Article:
Defending Your Paid Search Budget Against New Ad Fads

If you’re at SMX, I hope you took advantage of that short break and devoured the delicious chocolate brownie they were offering. Because I did, and let me just tell you, it was damn yummy!

It’s the heart of the afternoon and Jeffrey K. Rohrs (ExactTarget) is here moderating with speakers Brian Combs (Apogee Search), Adam Jewell (NetPlus Marketing Inc.) and Kchitiz Regmi (Milestone Internet Marketing, Inc.) Little Rob Kerry (Sphinn) will be acting as Q&A moderator. If we’re lucky maybe we can get him to speak. I understand about every fifth word that comes out of his mouth. Hee.

[Note to Self: Please bring your glasses tomorrow. You know you’re blind without them.]

First up is Brian Combs. Everyone wave to Brian.

When defending things, realize that it’s not just about the budget. It’s very much about time.

  • A larger investment may be time
    • 2nd Tier Search Engines
    • Price Comparison/Shopping Search Engines
  • Allocate Specific Time for Testing
    • New Keywords
    • Ad Copy Variants
    • New Landing Pages/Lead Bait
    • New/Additional Advertising Vehicles

Hidden Costs of Tests: There’s a high initial ad buy. Testing often requires new creatives, which means additional ad copy, incorporating video and audio, graphical concerns, and print.

Know your numbers.

  • Must have functional, accurate metrics and analytics
  • Cost Per Lead/Cost Per Acquisition: By ad group and by keyword
  • Separate Different Types of "Paid Search": Keyword search, content match, placement targeted, pay-per-action, etc.
  • Prove the ROI: Budget may be taken from elsewhere.

Paid search informs other online advertising. Test ad copy variants, use different landing pages to test different messages, geographic and/or demographic targeting, and immediate inexpensive results. All of this could result in budget increased.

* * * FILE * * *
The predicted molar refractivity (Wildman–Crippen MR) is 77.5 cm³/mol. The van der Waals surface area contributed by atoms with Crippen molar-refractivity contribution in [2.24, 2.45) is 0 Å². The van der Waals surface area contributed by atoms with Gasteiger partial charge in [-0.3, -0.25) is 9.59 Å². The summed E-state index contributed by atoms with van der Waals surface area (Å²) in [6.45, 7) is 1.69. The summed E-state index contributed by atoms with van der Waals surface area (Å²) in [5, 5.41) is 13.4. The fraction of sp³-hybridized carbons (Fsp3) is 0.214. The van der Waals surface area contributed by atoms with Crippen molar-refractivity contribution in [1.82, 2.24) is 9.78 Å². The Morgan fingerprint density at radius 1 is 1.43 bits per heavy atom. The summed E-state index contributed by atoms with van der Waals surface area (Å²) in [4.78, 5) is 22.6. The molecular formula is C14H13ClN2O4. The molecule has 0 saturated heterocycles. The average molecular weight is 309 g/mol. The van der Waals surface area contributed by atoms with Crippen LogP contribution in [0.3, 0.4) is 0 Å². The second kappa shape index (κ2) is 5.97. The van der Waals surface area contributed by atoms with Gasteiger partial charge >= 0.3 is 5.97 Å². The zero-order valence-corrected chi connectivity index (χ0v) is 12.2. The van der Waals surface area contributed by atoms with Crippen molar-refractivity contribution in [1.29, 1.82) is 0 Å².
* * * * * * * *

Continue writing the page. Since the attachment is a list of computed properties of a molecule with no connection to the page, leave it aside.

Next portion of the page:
If all else fails, toss out some F.U.D. What if the CEO searches for a keyword and doesn’t find it? What if this causes us to miss our lead numbers? Show your boss what competitors are doing in paid search. Point out that the company will lose the reward points they’re getting on the credit card in the Google and Yahoo accounts. Hee, nice. Let’s instill fear!

Next up is Adam Jewell.

What do you need to do to protect your SEM budget?

  • Clearly define your online goals and what success means: Your Web site has one purpose — To maximize output and to get as many people as possible to take the next step or steps down the path to whatever makes you more money or furthers your organizational goals. That could be sales revenue for a retailer, could be leads for B2B, could be donations and educating an audience for a non profit, could be page views or registrations for a publishers for a CPG company, etc.
  • Get buy-in form appropriate stakeholders on Web site business goals: You need to educate people in the organization – the Internet is a SALES tool, not just a marketing channel. Results of campaigns can be measured in large part based on sales, not just impressions targeted to demographics. Develop and explain reports that track all high value tasks – sales, store locators, leads, multi-page site visits.
  • Attempt to get "fad ad" (or any non-search ad) metrics on par with search: Create an apples to apples comparison between programs. Look at your Web site as a sales funnel – what drives the most sales and gives the best ROI? Measure "soft" conversions and associate dollar or point values with them. Recognize that non-search programs – rich media, behavioral targeting and others do have value beyond 90 day cookied sales and account for that.
  • Focus on highest leverage ROI drivers to maximize ROI across all advertising and promotional programs: Identify programs with the best ROI and fully fund those first. An affiliate program probably provides the best ROI when adequately supported, search will probably be second, behaviorally targeted media programs next. Keep those three as your core programs and use additional funds to test and expand other types of online advertising. Use landing page testing and analytics to improve the performance of all traffic coming into the sales funnel.